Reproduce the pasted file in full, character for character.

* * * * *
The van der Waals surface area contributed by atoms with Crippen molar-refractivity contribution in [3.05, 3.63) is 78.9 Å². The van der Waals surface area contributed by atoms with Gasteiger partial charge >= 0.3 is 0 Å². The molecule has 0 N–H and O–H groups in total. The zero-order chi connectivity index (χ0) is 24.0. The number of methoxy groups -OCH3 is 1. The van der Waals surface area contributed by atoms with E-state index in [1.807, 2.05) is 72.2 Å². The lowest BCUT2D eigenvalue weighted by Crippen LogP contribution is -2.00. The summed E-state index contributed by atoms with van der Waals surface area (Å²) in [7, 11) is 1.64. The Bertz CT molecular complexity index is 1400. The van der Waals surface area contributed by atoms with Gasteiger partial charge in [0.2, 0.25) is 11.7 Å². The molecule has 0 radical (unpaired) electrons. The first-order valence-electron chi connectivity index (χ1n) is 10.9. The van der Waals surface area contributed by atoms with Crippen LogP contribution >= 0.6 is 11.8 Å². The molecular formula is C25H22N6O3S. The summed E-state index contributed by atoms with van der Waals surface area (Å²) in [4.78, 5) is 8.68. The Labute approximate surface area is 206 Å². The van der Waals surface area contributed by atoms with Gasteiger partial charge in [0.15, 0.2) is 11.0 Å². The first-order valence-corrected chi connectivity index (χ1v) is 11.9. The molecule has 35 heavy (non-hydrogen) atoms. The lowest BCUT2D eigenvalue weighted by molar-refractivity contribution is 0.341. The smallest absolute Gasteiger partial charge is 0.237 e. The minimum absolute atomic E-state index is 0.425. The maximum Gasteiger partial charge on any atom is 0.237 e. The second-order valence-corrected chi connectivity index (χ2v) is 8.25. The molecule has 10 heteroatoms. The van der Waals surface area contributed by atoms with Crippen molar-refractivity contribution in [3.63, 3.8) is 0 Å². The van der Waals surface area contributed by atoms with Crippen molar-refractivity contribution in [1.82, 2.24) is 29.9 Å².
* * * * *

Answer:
The van der Waals surface area contributed by atoms with Crippen molar-refractivity contribution in [3.05, 3.63) is 78.9 Å². The van der Waals surface area contributed by atoms with Gasteiger partial charge >= 0.3 is 0 Å². The molecule has 0 N–H and O–H groups in total. The zero-order chi connectivity index (χ0) is 24.0. The number of methoxy groups -OCH3 is 1. The van der Waals surface area contributed by atoms with E-state index in [1.807, 2.05) is 72.2 Å². The lowest BCUT2D eigenvalue weighted by Crippen LogP contribution is -2.00. The summed E-state index contributed by atoms with van der Waals surface area (Å²) in [7, 11) is 1.64. The Bertz CT molecular complexity index is 1400. The van der Waals surface area contributed by atoms with Gasteiger partial charge in [0.2, 0.25) is 11.7 Å². The molecule has 0 radical (unpaired) electrons. The first-order valence-electron chi connectivity index (χ1n) is 10.9. The van der Waals surface area contributed by atoms with Crippen LogP contribution >= 0.6 is 11.8 Å². The molecular formula is C25H22N6O3S. The summed E-state index contributed by atoms with van der Waals surface area (Å²) in [4.78, 5) is 8.68. The Labute approximate surface area is 206 Å². The van der Waals surface area contributed by atoms with Gasteiger partial charge in [0.15, 0.2) is 11.0 Å². The first-order valence-corrected chi connectivity index (χ1v) is 11.9. The molecule has 35 heavy (non-hydrogen) atoms. The lowest BCUT2D eigenvalue weighted by molar-refractivity contribution is 0.341. The smallest absolute Gasteiger partial charge is 0.237 e. The minimum absolute atomic E-state index is 0.425. The maximum Gasteiger partial charge on any atom is 0.237 e. The second-order valence-corrected chi connectivity index (χ2v) is 8.25. The molecule has 10 heteroatoms. The van der Waals surface area contributed by atoms with Crippen molar-refractivity contribution in [3.63, 3.8) is 0 Å². The van der Waals surface area contributed by atoms with Crippen molar-refractivity contribution in [1.82, 2.24) is 29.9 Å².